Belfast-born director Kathryn Ferguson's new documentary on Sinéad O'Connor "Nothing Compares" aims to rescue O'Connor from the myths that still surround her. 

“I'm a Belfast native, born and bred. I grew up in the '80s and '90s there and I discovered Sinéad's music through my dad,” Ferguson tells IrishCentral.

“I became a bonafide fan in the early '90s when her second album came out and I was in my early teens and I just found her absolutely fascinating.”

“She was like an alien that had arrived from outer space,” Ferguson continues. “She was exactly I think what we all needed as young Irish women, she was so anti-establishment and bold and her voice and her music was so brilliant.”

“But then I was very demoralized to see how she was treated, and to witness the backlash and the kind of takedown of this person that we all idolized. And that just really made a memorable dent in me. I would say so the seed for wanting to make this film and make it in the way that we did began way back then.”

Ferguson first met O'Connor in 2012 when they discussed her life and work. “I think when you watch the film now and see the sheer scale of the backlash she experienced particularly here in the United States in the early '90s - when we've shown clips of it in film festivals in the last seven months, people are left gasping in shock when they see the ferocity of it.”

In the film, O'Connor looks and sounds like the future moving through the present, embodying where we were all going, but not where most of us were yet. She paid a high price for her trailblazing, we are reminded. Would Ferguson agree that she was so far ahead of her time that we're only just beginning to understand just how important she was, in terms of her cultural impact?

“Absolutely. Here was an artist that refused to be silenced on any issue,” Ferguson continues. “With so many documentaries about famous female musicians, their stories are so often told through this tragic lens and I just desperately didn't want that to be the case for this.” 

“I wanted it to be a film that leaves you furious. I want it to galvanize you to actually go out and do something creative yourself. And so far, that seems to be the general reaction to it. I keep getting lots of 15-year-olds coming up with their eyes flashing at the end of the screening saying 'God, we didn't know this, all we knew is that she was someone bad.' They didn't even know what why she was bad, or what she'd done. But she'd done something bad.”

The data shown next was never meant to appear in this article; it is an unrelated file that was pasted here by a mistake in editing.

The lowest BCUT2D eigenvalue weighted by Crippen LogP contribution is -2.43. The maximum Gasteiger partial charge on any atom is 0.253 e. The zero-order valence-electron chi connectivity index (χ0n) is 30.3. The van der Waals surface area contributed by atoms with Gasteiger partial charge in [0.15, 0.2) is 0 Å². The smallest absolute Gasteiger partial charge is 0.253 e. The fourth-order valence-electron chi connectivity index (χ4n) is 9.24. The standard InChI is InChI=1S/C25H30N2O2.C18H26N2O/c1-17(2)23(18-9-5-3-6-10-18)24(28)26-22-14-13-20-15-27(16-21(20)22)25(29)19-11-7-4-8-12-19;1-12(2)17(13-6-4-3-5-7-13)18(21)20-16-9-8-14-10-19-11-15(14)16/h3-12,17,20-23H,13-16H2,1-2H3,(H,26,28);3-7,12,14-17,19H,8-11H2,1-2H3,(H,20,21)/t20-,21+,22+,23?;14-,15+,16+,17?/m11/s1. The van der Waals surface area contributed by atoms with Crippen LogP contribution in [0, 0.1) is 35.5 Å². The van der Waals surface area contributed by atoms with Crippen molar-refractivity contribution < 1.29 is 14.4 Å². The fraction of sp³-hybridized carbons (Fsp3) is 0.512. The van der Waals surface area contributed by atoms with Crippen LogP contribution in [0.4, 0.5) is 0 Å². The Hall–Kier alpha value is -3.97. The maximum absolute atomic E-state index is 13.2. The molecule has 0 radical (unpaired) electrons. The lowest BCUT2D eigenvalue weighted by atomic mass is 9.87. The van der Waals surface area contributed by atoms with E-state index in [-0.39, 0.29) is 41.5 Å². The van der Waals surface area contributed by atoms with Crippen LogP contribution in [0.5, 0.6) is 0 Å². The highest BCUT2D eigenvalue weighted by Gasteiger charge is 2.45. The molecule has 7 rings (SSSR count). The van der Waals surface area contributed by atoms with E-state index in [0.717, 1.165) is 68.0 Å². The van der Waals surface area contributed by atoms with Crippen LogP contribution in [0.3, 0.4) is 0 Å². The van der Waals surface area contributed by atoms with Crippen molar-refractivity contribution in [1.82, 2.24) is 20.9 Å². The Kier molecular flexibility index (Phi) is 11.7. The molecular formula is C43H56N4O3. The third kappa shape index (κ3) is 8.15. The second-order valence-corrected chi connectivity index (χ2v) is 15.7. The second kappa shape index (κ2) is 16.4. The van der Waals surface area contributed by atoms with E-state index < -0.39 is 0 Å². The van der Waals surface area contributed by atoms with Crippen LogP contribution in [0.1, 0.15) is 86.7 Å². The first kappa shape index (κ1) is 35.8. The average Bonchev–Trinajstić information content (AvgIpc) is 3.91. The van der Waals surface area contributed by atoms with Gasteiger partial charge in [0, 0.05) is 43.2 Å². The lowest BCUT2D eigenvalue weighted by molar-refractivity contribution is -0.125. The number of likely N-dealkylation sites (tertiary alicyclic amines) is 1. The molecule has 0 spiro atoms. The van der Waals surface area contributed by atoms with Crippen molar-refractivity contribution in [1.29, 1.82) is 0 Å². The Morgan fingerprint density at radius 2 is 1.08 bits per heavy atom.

“And that's how she'd kind of how she has been left for decades. As this footnote person, as a woman who did something bad. It's so fantastic to be able to flip that now and actually show the reality of what she did and what she said.” 

“The sheer clarity of what she's saying back then is a surprise to so many now as well, because the media have done a fabulous job of painting her as very flippant and issue hopping and inconsistent. But I can tell you from going through literally hundreds of hours worth of footage, she's a solid as a rock, she doesn't veer off anything she believes in it, and the stuff she was talking about 30 years ago is the stuff she's still talking about today.”

Sinéad O'Connor. (Sheila Rock Photography / Courtesy of SHOWTIME)

Sinéad O'Connor. (Sheila Rock Photography / Courtesy of SHOWTIME)

In the documentary, O'Connor explains her views patiently and consistently, but it's often very clear that the interviewers are not listening to her. Instead of debating the issues, they debated her. Who did she think she was? Why did she look the way she did?

In one unforgettable scene, she appears at a Bob Dylan concert in Madison Square Garden to sing a birthday tribute, but the arena audience is so divided in their response to her appearance the set can't go ahead. With half of them jeering and the other half applauding it was one of the strangest moments in modern pop music.

“She was a huge threat to the establishment and that was one of the stories that hasn't been properly understood,” Ferguson concludes. “Her challenge, what she represented, was completely ahead of its time. It's time for a Sinéad O'Connor reevaluation and renaissance.”

"Nothing Compares" is now showing on Showtime and in cinemas.

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